Female Genital Cancer

FEMALE GENITAL CANCER

Vulvar intraepithelial neoplasia (VIN) is an increasingly common problem, particularly among women in their 40s. VIN should be considered a premalignant condition. Immunization with the quadrivalent or 9-valent human papillomavirus vaccine, which is effective against human papillomavirus genotypes has been shown to decrease the risk of vulvar high-grade squamous intraepithelial lesion and should be recommended for girls aged 11–12 years with catch-up through age 26 years if not vaccinated in the target age.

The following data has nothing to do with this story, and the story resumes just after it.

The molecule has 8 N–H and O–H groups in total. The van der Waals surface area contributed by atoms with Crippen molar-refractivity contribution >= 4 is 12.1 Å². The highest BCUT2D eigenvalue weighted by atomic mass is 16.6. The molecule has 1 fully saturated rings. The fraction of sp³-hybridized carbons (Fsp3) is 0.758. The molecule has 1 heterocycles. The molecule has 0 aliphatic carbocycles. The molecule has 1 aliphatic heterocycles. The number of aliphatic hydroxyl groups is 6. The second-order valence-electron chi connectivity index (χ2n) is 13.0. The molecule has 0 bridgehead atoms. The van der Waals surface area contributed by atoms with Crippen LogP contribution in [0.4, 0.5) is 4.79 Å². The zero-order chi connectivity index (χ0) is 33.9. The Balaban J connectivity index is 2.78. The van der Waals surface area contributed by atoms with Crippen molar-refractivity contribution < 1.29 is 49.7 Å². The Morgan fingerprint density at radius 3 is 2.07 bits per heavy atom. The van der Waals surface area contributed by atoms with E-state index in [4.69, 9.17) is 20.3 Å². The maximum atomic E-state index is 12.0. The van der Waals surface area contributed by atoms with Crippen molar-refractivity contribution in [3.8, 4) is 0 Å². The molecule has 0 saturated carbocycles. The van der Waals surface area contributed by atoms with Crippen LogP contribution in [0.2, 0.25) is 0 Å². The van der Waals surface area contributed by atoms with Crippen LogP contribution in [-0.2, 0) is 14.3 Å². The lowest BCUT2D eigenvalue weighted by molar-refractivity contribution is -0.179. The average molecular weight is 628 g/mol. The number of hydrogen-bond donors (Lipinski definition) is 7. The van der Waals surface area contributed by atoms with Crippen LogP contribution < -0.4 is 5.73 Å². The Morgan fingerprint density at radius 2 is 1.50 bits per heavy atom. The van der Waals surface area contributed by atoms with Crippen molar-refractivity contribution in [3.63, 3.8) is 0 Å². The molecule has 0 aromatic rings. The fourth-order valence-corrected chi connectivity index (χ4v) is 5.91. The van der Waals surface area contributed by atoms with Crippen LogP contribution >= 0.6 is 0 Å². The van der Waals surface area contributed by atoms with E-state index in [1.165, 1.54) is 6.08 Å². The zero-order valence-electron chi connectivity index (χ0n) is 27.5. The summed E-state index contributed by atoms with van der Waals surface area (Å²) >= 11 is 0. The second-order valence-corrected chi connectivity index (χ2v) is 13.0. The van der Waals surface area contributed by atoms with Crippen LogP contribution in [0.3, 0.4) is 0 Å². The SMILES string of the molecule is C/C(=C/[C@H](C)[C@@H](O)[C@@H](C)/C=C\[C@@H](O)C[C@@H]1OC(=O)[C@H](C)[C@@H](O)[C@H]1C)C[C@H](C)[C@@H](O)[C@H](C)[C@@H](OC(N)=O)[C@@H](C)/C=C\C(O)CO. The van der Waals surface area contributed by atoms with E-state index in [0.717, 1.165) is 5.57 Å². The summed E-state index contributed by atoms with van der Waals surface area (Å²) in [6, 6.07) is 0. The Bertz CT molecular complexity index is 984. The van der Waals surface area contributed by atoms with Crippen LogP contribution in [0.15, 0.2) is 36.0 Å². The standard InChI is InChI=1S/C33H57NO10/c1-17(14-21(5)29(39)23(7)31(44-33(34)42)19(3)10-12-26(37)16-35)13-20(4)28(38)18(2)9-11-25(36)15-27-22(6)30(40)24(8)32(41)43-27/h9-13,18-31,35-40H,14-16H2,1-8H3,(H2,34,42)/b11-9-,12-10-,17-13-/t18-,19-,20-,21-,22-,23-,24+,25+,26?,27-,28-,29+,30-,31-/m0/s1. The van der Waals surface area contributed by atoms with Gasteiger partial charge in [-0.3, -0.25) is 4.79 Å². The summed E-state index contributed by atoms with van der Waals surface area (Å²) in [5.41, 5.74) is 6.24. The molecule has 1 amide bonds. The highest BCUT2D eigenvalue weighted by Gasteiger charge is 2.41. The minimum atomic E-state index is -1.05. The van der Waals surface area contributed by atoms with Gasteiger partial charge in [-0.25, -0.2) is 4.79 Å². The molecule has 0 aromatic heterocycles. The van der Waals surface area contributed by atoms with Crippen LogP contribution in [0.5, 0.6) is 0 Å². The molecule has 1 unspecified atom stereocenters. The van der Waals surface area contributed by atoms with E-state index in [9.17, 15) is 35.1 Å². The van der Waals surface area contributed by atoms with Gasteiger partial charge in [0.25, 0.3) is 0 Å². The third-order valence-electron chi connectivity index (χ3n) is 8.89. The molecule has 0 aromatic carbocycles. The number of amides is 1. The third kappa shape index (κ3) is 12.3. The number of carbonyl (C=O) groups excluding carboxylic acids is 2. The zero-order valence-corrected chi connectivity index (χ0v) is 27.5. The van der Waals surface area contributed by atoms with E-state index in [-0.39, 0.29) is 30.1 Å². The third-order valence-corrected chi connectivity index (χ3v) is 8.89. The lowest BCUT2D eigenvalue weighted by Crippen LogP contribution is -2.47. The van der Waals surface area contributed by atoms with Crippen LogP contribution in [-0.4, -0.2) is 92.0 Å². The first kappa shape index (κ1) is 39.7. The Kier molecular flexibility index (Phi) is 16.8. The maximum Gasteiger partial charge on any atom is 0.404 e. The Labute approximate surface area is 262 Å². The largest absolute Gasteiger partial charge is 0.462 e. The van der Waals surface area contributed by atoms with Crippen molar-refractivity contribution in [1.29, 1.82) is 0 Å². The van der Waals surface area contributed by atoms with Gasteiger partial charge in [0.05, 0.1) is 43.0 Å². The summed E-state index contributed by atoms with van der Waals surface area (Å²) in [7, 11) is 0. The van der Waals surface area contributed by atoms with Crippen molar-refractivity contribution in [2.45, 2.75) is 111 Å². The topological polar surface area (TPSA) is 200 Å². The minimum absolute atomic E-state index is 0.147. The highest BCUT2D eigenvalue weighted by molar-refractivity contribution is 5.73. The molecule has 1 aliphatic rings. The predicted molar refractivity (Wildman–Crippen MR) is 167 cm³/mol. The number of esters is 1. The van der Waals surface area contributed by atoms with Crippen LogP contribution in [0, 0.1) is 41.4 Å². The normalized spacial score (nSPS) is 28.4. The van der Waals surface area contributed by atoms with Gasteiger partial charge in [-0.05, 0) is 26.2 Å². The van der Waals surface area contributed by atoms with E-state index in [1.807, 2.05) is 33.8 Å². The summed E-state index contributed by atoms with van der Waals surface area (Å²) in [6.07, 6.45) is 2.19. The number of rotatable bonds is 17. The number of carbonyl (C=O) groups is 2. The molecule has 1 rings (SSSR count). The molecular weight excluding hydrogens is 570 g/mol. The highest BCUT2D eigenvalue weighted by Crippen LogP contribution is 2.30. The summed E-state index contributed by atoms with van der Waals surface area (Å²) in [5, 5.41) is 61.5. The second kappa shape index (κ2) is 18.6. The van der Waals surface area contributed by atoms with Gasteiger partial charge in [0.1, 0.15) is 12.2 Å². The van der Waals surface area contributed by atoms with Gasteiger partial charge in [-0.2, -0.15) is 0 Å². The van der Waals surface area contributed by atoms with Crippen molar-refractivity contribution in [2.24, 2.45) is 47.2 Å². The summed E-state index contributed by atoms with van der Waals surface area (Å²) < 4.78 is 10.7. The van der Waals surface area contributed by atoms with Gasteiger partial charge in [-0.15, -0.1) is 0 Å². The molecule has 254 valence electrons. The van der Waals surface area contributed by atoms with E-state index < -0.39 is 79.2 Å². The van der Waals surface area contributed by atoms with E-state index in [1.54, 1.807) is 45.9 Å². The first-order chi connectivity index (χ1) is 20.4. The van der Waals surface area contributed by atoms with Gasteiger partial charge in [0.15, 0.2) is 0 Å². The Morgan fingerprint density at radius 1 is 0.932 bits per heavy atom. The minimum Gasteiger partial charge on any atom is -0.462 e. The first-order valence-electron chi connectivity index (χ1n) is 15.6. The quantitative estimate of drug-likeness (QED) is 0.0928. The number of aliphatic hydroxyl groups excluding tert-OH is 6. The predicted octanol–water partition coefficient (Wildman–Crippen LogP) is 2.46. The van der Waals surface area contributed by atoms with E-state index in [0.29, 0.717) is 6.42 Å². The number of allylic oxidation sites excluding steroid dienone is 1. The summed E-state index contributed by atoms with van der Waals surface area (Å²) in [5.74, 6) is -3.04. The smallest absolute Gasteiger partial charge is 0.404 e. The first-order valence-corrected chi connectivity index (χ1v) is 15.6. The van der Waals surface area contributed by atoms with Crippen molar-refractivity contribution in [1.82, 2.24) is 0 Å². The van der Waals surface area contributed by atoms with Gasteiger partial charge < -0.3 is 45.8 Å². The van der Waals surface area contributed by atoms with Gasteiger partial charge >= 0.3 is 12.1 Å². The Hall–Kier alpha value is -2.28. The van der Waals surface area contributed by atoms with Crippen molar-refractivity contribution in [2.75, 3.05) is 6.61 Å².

There are no screening strategies for the prevention of vulvar cancer through early detection of vulvar HSIL (VIN usual type). Treatment is recommended for all women with vulvar HSIL (VIN usual type). Given the relatively slow rate of progression, women with a complete response to therapy and no new lesions at follow-up visits scheduled 6 months and 12 months after initial treatment should be monitored by visual inspection of the vulva annually thereafter.

Most women with vulvar intraepithelial neoplasia (VIN) have no symptoms at all. When a woman with VIN does have a symptom, it is most often itching that does not go away or get better. An area of VIN may look different from normal vulvar skin. It is often thicker and lighter than the normal skin around it. However, an area of VIN can also appear red, pink, or darker than the surrounding skin. READ MORE